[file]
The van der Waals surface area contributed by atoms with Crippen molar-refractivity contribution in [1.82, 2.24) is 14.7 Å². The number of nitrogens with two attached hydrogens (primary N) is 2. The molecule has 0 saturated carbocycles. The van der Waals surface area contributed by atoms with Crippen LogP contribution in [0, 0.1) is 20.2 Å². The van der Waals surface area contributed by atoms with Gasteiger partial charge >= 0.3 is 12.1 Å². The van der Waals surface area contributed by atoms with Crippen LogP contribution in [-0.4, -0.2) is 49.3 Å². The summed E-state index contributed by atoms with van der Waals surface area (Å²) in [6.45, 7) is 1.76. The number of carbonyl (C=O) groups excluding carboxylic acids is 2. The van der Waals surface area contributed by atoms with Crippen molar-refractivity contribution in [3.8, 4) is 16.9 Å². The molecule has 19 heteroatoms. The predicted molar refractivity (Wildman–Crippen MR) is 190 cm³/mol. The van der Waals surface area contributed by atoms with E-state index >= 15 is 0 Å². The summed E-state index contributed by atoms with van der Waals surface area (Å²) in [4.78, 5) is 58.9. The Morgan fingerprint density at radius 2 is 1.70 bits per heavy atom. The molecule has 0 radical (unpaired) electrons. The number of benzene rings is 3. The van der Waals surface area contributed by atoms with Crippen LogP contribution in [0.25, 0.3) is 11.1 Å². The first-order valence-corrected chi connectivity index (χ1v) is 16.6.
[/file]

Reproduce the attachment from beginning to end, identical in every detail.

The van der Waals surface area contributed by atoms with Crippen molar-refractivity contribution in [1.82, 2.24) is 14.7 Å². The number of nitrogens with two attached hydrogens (primary N) is 2. The molecule has 0 saturated carbocycles. The van der Waals surface area contributed by atoms with Crippen LogP contribution in [0, 0.1) is 20.2 Å². The van der Waals surface area contributed by atoms with Gasteiger partial charge >= 0.3 is 12.1 Å². The van der Waals surface area contributed by atoms with Crippen LogP contribution in [-0.4, -0.2) is 49.3 Å². The summed E-state index contributed by atoms with van der Waals surface area (Å²) in [6.45, 7) is 1.76. The number of carbonyl (C=O) groups excluding carboxylic acids is 2. The van der Waals surface area contributed by atoms with Crippen molar-refractivity contribution in [3.8, 4) is 16.9 Å². The molecule has 19 heteroatoms. The predicted molar refractivity (Wildman–Crippen MR) is 190 cm³/mol. The van der Waals surface area contributed by atoms with E-state index >= 15 is 0 Å². The summed E-state index contributed by atoms with van der Waals surface area (Å²) in [4.78, 5) is 58.9. The Morgan fingerprint density at radius 2 is 1.70 bits per heavy atom. The molecule has 0 radical (unpaired) electrons. The number of benzene rings is 3. The van der Waals surface area contributed by atoms with Crippen LogP contribution in [0.25, 0.3) is 11.1 Å². The first-order valence-corrected chi connectivity index (χ1v) is 16.6.